As previously mentioned, the Pathé Marignon projector had a rudimentary speed control system provided by a wire-wound potentiometer in series with the motor.
aboveAfter disassembly of the old supplementary chassis, I noted that this potentiometer was marked “V. ALTER FRANCE”, which suggests my father had retained this speed control potentiometer from the original unmodified projector. Sturdily constructed from metal, ceramic and some kind of varnish, this is an example of a component from the pre-plastic era.
In the age of silicon chips, there are better ways to control motor speed and indeed it was in the Australian magazine “Silicon Chip” that a solution was found. Published in May 2009 — just in time for this project — was a “High Performance 230VAC 10A Full-Wave Motor Speed Controller”. The article promised:
“This full-range Motor Speed Controller will give smooth control from near zero to full speed on electric drills, routers, circular saws, lawn edgers, food mixers — in fact any appliances with universal (brush-type) motors.”
Not surprisingly they didn’t mention ancient 9.5mm film projectors! But the Pathé Marignon did have a universal (brushed) motor, so this controller seemed a good match.
Unlike conventional phase-control devices which use an SCR or Triac to delay the switch-on point during each half cycle of the 50Hz AC waveform, this new design uses a more sophisticated high frequency (1.25kHz) pulse-width-modulation (PWM) system. The motor current is switched using a high power Insulated Gate Bipolar Transistor (IGBT). To quote further from the article:
“There are 12 pulses during each half-cycle, so the motor receives a more continuous stream of current compared to when driven via phase control. As a result, the motor operates very smoothly over the whole of its speed range.
“For speed regulation, the circuit does not rely upon back-EMF from the motor. Instead, it monitors the current through the motor and adjusts the pulse width to maintain the motor speed. If the current rises, indicating that the motor is under load, then the pulse width is widened to maintain motor speed.”
I anticipated that this new hi-tech speed controller would achieve much better speed regulation than the primitive potentiometer method. So I ordered the kit from Jaycar Electronics and, with soldering iron in hand, commenced construction.
One minor issue was that this electronic speed controller was designed to operate on 230VAC, whereas the French-designed Pathé Marignon operated on 110VAC via an external step-down transformer. I contacted Silicon Chip Magazine and they advised that the circuit should work just as well at 110V if one resistor was replaced with a wire link, which was done.
The speed controller printed circuit board (PCB) was designed to fit inside a cast aluminium box which doubled as a heatsink for the power transistor (IGBT) and the bridge rectifier. It made sense therefore to construct the controller in this box as designed, and then mount the entire box inside the new projector base.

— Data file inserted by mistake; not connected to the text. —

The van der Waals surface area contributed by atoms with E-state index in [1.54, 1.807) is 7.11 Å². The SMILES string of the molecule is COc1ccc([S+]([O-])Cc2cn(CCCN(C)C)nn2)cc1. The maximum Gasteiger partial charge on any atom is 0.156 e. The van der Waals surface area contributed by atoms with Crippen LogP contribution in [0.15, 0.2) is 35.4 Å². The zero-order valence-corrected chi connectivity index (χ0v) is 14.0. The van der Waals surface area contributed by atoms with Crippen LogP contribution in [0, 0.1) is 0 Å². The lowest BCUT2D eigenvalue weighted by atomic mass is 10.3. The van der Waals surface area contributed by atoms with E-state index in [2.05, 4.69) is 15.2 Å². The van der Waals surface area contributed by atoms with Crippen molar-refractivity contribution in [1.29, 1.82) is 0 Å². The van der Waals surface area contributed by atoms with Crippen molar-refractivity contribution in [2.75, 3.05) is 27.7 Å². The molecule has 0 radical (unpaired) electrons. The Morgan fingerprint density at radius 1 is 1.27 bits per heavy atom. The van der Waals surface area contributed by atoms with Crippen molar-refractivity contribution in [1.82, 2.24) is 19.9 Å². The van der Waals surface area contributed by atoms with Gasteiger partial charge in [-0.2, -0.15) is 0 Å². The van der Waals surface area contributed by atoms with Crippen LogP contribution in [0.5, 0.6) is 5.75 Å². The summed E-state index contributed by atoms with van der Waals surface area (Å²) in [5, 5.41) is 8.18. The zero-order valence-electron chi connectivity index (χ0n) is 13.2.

aboveCloseup of the new electronic speed controller PCB mounted inside the cast aluminium box. The power transistor which switches the motor current is visible at the top of the photo (also a power diode), mounted onto the aluminium box which serves as a heatsink. A bridge rectifier which supplies DC for the electronics is visible at bottom left. The wire with the red plastic sleeve exiting through the hole on the left leads to the motor.
Building a kit like this is not difficult. It just takes care and patience, the right tools and checking and double-checking that no mistakes have been made. Once the PCB was complete and checked, it was mounted into the aluminium box and then fitted inside the new projector base.
The power inlet socket, new switches for lamp and motor and a new speed control potentiometer (which connects to the electronics, not directly to the motor) were then fitted into the pre-milled holes in the new steel base.
It was then just a matter of running the required wiring to join everything up. The lamp and lamp-house runs very hot, so normal plastic-insulated wire would not be suitable. Fortunately I had found in my father’s “wire collection” some high temperature insulated wire originally purchased in the 1960s. The insulation may have been made of the now dreaded asbestos, but it was in good condition and posed no danger and turned out to be perfect for the lamp wiring.
aboveThe new speed controller inside the projector base with wiring all in place. At left is the yellow high temperature wire for the lamp.
aboveThe rear panel of the new projector base, showing the controls. Switches for motor and lamp at left and speed control know on the right. Simple and sufficient.
Having carefully completed all the wiring and testing it with a digital multimeter, it was now time to run a live test on the new controller connected to the cleaned and reassembled projector motor.
Fingers crossed, I plugged the unit into the 110v transformer, switched it on and voila!, it worked perfectly, with excellent control of motor speed, even down to very low speeds.
aboveThe power inlet socket is a standard IEC type but in this application it must NOT be connected to 230VAC. This would quickly burn out the projector motor. It has to be run from 110V only.
The next post will cover re-assembly of the projector mechanism.